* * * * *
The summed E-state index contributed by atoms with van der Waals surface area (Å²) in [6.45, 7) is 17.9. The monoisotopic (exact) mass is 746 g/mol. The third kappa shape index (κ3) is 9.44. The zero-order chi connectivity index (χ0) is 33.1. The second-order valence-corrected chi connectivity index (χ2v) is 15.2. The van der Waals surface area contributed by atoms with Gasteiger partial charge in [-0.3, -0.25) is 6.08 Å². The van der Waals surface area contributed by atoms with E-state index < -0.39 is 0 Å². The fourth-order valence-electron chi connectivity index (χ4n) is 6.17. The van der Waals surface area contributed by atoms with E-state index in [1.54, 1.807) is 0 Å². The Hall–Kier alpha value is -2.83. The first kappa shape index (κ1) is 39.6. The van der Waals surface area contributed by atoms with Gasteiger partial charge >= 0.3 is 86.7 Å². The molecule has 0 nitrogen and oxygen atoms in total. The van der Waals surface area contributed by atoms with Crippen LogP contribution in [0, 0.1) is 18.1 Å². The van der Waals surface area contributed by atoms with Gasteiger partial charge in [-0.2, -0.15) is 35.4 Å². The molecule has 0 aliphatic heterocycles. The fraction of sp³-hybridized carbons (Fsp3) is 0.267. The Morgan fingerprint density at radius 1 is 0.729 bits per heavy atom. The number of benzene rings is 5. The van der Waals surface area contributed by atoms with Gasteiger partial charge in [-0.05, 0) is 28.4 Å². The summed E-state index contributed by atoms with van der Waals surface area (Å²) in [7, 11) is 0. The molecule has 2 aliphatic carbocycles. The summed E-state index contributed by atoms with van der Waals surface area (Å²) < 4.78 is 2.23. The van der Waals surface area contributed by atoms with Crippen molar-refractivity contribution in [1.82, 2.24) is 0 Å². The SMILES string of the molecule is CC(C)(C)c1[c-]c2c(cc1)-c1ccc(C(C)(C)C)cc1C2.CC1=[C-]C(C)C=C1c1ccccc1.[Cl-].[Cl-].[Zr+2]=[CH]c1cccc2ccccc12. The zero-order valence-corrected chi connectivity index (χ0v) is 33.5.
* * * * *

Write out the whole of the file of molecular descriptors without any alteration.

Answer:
The summed E-state index contributed by atoms with van der Waals surface area (Å²) in [6.45, 7) is 17.9. The monoisotopic (exact) mass is 746 g/mol. The third kappa shape index (κ3) is 9.44. The zero-order chi connectivity index (χ0) is 33.1. The second-order valence-corrected chi connectivity index (χ2v) is 15.2. The van der Waals surface area contributed by atoms with Gasteiger partial charge in [-0.3, -0.25) is 6.08 Å². The van der Waals surface area contributed by atoms with E-state index < -0.39 is 0 Å². The fourth-order valence-electron chi connectivity index (χ4n) is 6.17. The van der Waals surface area contributed by atoms with E-state index in [1.54, 1.807) is 0 Å². The Hall–Kier alpha value is -2.83. The first kappa shape index (κ1) is 39.6. The van der Waals surface area contributed by atoms with Gasteiger partial charge >= 0.3 is 86.7 Å². The molecule has 0 nitrogen and oxygen atoms in total. The van der Waals surface area contributed by atoms with Crippen LogP contribution in [0, 0.1) is 18.1 Å². The van der Waals surface area contributed by atoms with Gasteiger partial charge in [-0.2, -0.15) is 35.4 Å². The molecule has 0 aliphatic heterocycles. The fraction of sp³-hybridized carbons (Fsp3) is 0.267. The Morgan fingerprint density at radius 1 is 0.729 bits per heavy atom. The number of benzene rings is 5. The van der Waals surface area contributed by atoms with Gasteiger partial charge in [-0.05, 0) is 28.4 Å². The summed E-state index contributed by atoms with van der Waals surface area (Å²) in [7, 11) is 0. The molecule has 2 aliphatic carbocycles. The summed E-state index contributed by atoms with van der Waals surface area (Å²) < 4.78 is 2.23. The van der Waals surface area contributed by atoms with Crippen molar-refractivity contribution in [1.82, 2.24) is 0 Å². The SMILES string of the molecule is CC(C)(C)c1[c-]c2c(cc1)-c1ccc(C(C)(C)C)cc1C2.CC1=[C-]C(C)C=C1c1ccccc1.[Cl-].[Cl-].[Zr+2]=[CH]c1cccc2ccccc12. The zero-order valence-corrected chi connectivity index (χ0v) is 33.5.